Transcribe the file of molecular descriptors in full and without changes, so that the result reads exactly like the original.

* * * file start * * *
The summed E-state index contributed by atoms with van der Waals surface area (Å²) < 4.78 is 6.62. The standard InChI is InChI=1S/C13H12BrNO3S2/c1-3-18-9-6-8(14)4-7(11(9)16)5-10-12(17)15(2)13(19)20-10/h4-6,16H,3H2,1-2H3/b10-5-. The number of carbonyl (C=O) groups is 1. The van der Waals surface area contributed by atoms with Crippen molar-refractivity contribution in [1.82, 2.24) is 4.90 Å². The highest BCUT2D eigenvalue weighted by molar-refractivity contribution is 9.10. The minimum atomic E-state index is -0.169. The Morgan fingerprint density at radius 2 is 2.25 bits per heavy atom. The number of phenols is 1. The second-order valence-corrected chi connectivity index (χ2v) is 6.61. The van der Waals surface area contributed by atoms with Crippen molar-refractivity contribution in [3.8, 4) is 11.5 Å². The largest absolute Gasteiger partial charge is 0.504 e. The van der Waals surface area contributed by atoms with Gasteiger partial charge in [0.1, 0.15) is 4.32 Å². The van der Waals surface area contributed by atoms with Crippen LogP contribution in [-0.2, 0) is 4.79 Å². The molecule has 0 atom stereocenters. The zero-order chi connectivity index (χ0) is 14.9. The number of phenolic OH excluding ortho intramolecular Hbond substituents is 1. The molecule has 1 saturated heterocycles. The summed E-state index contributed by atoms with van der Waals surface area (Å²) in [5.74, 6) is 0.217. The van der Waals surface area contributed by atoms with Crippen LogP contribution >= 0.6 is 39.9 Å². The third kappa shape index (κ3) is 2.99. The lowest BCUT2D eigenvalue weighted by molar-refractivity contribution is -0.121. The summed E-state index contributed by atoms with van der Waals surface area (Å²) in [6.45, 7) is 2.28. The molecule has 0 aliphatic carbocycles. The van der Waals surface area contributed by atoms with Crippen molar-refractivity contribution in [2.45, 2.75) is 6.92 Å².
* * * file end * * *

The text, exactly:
The summed E-state index contributed by atoms with van der Waals surface area (Å²) < 4.78 is 6.62. The standard InChI is InChI=1S/C13H12BrNO3S2/c1-3-18-9-6-8(14)4-7(11(9)16)5-10-12(17)15(2)13(19)20-10/h4-6,16H,3H2,1-2H3/b10-5-. The number of carbonyl (C=O) groups is 1. The van der Waals surface area contributed by atoms with Crippen molar-refractivity contribution in [1.82, 2.24) is 4.90 Å². The highest BCUT2D eigenvalue weighted by molar-refractivity contribution is 9.10. The minimum atomic E-state index is -0.169. The Morgan fingerprint density at radius 2 is 2.25 bits per heavy atom. The number of phenols is 1. The second-order valence-corrected chi connectivity index (χ2v) is 6.61. The van der Waals surface area contributed by atoms with Crippen molar-refractivity contribution in [3.8, 4) is 11.5 Å². The largest absolute Gasteiger partial charge is 0.504 e. The van der Waals surface area contributed by atoms with Gasteiger partial charge in [0.1, 0.15) is 4.32 Å². The van der Waals surface area contributed by atoms with Crippen LogP contribution in [-0.2, 0) is 4.79 Å². The molecule has 0 atom stereocenters. The zero-order chi connectivity index (χ0) is 14.9. The number of phenolic OH excluding ortho intramolecular Hbond substituents is 1. The molecule has 1 saturated heterocycles. The summed E-state index contributed by atoms with van der Waals surface area (Å²) in [5.74, 6) is 0.217. The van der Waals surface area contributed by atoms with Crippen LogP contribution >= 0.6 is 39.9 Å². The third kappa shape index (κ3) is 2.99. The lowest BCUT2D eigenvalue weighted by molar-refractivity contribution is -0.121. The summed E-state index contributed by atoms with van der Waals surface area (Å²) in [6.45, 7) is 2.28. The molecule has 0 aliphatic carbocycles. The van der Waals surface area contributed by atoms with Crippen molar-refractivity contribution in [2.45, 2.75) is 6.92 Å².